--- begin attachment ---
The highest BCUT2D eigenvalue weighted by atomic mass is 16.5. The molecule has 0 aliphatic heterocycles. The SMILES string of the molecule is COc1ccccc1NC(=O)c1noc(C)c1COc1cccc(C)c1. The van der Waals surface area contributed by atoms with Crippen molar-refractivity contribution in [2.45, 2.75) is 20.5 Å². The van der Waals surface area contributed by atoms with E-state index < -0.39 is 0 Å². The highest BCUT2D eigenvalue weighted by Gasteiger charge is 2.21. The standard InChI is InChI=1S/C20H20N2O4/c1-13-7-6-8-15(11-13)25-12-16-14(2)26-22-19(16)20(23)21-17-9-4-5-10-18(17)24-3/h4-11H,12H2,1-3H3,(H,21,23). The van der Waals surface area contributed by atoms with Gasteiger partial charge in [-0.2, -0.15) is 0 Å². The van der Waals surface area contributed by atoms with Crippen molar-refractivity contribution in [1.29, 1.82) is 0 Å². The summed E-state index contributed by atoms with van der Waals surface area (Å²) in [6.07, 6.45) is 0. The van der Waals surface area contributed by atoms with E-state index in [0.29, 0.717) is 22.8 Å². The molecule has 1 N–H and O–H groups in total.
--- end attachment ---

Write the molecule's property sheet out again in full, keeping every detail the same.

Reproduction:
The highest BCUT2D eigenvalue weighted by atomic mass is 16.5. The molecule has 0 aliphatic heterocycles. The SMILES string of the molecule is COc1ccccc1NC(=O)c1noc(C)c1COc1cccc(C)c1. The van der Waals surface area contributed by atoms with Crippen molar-refractivity contribution in [2.45, 2.75) is 20.5 Å². The van der Waals surface area contributed by atoms with E-state index < -0.39 is 0 Å². The highest BCUT2D eigenvalue weighted by Gasteiger charge is 2.21. The standard InChI is InChI=1S/C20H20N2O4/c1-13-7-6-8-15(11-13)25-12-16-14(2)26-22-19(16)20(23)21-17-9-4-5-10-18(17)24-3/h4-11H,12H2,1-3H3,(H,21,23). The van der Waals surface area contributed by atoms with Gasteiger partial charge in [-0.2, -0.15) is 0 Å². The van der Waals surface area contributed by atoms with Crippen molar-refractivity contribution in [1.29, 1.82) is 0 Å². The summed E-state index contributed by atoms with van der Waals surface area (Å²) in [6.07, 6.45) is 0. The van der Waals surface area contributed by atoms with E-state index in [0.29, 0.717) is 22.8 Å². The molecule has 1 N–H and O–H groups in total.